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geoff (2013)

geoff
  reversethis-{gro ... om} {ta} {ffoeg}
http://www.modperlcookbook.org/

see http://www.modperlcookbook.org/~geoff/ [modperlcookbook.org] for personal information, links to presentations, GPG key, and so on.

Journal of geoff (2013)

Wednesday December 03, 2003
08:55 PM

more on $r->finfo()

[ #16159 ]
I forgot to mention last time that one of the main reasons I exposed $r->finfo was because it's required in order to do some 1.0-type manipulations.

in mod_perl 1.0, you could allow Apache's default content handler serve static files as a sort of caching mechanism. one example of this is Apache::CacheContent (which is based on the code here). the trick that makes it all work is that you write out a flat-file version of semi-dynamic content after URI translation then allow Apache to serve it as a flat file via

$r->filename($file);

now, the tricky part to this poor-man's caching is that Apache still thinks it has the result of it's default URI-to-filename translation, so not only does it serve your file up, but it also uses that file in decisions on whether to return HTTP_NOT_MODIFIED, which gives you an extra boost for little cost.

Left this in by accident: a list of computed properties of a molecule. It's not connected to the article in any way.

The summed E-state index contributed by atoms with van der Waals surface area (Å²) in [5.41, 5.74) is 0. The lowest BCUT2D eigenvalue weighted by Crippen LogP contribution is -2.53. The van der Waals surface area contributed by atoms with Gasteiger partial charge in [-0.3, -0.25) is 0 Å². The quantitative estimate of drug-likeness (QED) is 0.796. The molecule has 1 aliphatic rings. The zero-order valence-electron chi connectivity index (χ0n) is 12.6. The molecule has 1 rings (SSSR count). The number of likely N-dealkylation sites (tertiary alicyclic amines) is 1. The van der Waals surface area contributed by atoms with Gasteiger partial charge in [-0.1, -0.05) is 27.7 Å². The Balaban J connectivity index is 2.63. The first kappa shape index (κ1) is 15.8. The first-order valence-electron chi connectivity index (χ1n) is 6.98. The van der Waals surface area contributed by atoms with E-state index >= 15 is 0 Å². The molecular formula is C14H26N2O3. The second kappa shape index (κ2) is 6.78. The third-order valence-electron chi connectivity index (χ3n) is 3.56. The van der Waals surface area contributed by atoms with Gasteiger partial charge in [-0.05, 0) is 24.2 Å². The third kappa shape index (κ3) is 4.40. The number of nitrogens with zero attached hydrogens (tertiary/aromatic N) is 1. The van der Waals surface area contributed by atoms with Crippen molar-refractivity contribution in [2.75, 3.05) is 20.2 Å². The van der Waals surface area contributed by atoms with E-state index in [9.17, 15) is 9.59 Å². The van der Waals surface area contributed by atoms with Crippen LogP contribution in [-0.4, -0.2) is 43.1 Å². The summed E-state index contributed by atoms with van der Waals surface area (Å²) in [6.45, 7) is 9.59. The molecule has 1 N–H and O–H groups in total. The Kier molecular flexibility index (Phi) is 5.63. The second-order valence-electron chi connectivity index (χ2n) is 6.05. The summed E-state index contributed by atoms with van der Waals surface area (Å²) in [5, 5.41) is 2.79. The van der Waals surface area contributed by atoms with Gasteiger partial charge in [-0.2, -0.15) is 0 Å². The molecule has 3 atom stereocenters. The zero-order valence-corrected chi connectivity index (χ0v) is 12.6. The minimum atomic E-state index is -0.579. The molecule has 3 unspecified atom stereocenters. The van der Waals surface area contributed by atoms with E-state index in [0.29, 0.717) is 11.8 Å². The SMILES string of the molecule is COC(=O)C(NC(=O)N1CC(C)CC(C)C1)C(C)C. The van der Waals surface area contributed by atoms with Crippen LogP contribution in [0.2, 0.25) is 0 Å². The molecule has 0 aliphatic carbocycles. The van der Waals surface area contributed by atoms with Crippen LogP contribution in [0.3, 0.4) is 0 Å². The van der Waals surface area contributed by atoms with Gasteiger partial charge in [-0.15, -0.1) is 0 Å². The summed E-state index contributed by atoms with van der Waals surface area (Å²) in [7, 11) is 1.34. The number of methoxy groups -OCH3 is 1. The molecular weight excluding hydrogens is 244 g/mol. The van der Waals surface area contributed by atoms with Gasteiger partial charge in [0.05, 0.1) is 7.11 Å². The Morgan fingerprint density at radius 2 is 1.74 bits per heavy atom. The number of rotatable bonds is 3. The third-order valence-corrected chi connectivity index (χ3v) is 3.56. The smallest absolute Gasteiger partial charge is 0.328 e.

the thing is, Apache's default content handler does this

ap_update_mtime(r, r->finfo.mtime);

do you see it? you've updated $r->filename() but Apache is using $r->finfo->mtime() in it's decision on whether to send HTTP_NOT_MODIFIED.

mod_perl 1.0 adds a bit of magic behind the scenes so that calls to $r->filename() updates the underlying finfo structure as well. in mod_perl 2.0, there is less magic but more API exposure, which means you need to update the finfo data yourself. so, in mod_perl 2.0 the idiom looks like this

$r->filename($file);
$r->finfo->stat($file, APR::FINFO_NORM, $r->pool);

which first sets the filename then updates the file's finfo so that Apache uses the proper data in making its caching (and other) decisions.

I love this stuff.

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